that we, so closely joined by the loving bond of blood,

should pursue related arts and similar ways of living?

Apollo, wishing that he could divide himself in twain,

gave some of his gifts to me and others to you,

so that we, father and son, comprise the divided god.   

 

            You pretend to disesteem the gentle Muses, but I

cannot believe you hate them.  You did not direct my steps                                        70

to the broad way that leads to the fields of gain and money

and to men who hope to acquire their sacks of glittering gold.

You did not drag me off to the bar and the laws of the land

(so poorly observed) to condemn my delicate ears with the wrangles

and foolish disputations.  Instead, you indulged your son

and allowed my already nurtured mind to continue to grow

ever more rich and strong in retreats from the cityís uproar

and pass my pleasant leisure hours by pastoral streams,

a happy companion or even the acolyte of Apollo. 

 

            I pass over in silence (as Cicero used to say)                                                      80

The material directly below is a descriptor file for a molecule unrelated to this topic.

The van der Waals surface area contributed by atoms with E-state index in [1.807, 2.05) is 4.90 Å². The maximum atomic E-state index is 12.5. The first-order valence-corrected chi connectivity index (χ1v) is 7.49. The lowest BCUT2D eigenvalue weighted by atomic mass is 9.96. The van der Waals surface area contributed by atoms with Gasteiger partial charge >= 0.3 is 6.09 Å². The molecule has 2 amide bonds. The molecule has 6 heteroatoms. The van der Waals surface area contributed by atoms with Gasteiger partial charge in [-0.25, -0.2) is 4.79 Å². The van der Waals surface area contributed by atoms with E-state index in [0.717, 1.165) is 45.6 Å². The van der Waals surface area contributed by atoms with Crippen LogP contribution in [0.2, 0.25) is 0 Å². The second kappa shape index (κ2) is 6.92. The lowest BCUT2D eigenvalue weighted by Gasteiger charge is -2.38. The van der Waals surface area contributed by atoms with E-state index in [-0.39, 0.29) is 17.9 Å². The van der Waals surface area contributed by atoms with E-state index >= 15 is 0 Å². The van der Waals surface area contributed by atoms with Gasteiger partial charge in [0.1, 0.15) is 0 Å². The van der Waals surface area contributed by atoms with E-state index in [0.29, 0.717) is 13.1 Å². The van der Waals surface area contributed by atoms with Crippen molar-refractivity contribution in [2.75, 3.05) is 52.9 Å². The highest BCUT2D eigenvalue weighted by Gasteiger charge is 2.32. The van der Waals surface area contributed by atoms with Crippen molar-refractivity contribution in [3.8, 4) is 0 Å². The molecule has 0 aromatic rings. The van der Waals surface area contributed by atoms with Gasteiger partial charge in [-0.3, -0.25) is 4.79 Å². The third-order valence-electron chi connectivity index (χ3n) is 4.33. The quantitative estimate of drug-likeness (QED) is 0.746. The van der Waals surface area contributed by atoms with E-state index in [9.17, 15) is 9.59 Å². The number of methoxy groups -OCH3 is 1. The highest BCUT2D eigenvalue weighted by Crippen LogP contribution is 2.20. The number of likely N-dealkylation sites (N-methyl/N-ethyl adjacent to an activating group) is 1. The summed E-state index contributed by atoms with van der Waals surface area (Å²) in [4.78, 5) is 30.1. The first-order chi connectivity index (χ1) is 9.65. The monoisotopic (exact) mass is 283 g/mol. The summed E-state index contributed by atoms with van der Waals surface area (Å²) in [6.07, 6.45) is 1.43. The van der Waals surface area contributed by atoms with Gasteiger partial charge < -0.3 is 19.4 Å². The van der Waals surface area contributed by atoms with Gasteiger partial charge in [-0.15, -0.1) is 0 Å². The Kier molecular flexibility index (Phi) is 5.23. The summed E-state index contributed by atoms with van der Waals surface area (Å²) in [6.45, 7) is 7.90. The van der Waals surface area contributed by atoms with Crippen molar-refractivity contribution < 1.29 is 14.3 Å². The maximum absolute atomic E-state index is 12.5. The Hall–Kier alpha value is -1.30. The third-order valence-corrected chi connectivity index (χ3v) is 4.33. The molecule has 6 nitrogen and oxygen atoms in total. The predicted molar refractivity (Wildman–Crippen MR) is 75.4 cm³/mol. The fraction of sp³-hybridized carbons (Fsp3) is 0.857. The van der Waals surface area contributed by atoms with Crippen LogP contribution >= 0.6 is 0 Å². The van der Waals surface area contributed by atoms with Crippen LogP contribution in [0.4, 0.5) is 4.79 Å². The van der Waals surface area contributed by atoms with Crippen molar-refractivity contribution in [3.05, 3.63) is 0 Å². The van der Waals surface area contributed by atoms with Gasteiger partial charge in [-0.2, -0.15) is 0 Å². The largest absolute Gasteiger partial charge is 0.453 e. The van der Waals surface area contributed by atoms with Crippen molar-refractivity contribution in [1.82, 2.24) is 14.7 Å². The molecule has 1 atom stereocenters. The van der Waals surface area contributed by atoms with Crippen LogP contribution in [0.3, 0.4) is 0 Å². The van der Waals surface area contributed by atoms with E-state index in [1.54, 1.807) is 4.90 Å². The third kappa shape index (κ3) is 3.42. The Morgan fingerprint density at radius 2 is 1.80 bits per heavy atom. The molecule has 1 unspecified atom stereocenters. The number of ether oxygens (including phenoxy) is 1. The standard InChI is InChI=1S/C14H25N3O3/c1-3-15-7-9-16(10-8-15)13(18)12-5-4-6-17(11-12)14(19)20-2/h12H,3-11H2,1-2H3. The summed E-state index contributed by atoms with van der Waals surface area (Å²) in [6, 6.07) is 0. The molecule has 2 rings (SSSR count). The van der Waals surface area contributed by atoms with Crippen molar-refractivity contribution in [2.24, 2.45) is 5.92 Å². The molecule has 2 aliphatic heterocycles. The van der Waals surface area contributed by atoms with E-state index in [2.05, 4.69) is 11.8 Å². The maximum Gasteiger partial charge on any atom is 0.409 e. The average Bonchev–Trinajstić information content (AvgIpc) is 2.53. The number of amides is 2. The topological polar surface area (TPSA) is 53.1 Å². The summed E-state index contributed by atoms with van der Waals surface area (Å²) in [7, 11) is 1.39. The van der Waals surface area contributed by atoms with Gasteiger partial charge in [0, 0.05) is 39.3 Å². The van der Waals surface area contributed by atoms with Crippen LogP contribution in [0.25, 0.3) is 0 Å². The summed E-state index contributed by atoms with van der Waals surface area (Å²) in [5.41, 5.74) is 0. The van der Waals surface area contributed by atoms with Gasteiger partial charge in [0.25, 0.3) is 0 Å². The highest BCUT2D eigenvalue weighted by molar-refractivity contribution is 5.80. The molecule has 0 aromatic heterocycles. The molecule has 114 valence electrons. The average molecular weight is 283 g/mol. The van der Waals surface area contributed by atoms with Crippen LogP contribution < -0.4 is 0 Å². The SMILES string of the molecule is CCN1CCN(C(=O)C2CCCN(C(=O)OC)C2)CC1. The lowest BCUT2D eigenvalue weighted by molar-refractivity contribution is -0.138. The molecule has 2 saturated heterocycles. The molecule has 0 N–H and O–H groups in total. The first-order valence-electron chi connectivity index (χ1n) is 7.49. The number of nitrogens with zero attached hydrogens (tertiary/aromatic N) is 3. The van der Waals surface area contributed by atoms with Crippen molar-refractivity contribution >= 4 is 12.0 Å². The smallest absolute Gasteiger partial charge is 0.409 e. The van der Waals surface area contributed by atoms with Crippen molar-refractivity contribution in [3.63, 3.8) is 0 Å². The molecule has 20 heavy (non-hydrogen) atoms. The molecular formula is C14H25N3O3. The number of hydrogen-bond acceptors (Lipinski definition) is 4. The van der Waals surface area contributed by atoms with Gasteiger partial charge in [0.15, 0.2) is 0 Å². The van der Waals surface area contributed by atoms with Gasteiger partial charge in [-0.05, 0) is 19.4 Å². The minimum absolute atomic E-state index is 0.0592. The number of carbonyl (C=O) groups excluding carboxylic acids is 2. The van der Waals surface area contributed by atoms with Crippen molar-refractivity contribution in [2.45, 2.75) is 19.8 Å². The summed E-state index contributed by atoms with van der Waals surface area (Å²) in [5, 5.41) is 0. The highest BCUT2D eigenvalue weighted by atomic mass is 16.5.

the common kindnesses of any loving parent,

for greater matters demand mention and my attention.

When at your cost I became fluent in Romulusí tongue

and mastered the graces of Latin as well as the lofty words

of the splendid Greeks (which became the lips of Jove himself),

you urged me to add to this florilegium more blossoms:

the harvest of Gallic gardens and even Italian weeds,

admittedly degenerate but not without tang,

as well as the stately phrases in which the ancient prophets

of Palestine held forth.  And beyond all that, you set me                                              90

on the path of study of all the secrets of heaven and earth,

whatever flows in the air or is hidden beneath the waves.

All this I learn through you, if only I make the effort,

and the parted clouds will reveal the naked beauties of science

offering her face to my adoring kissesó

unless I am too timid about what they could mean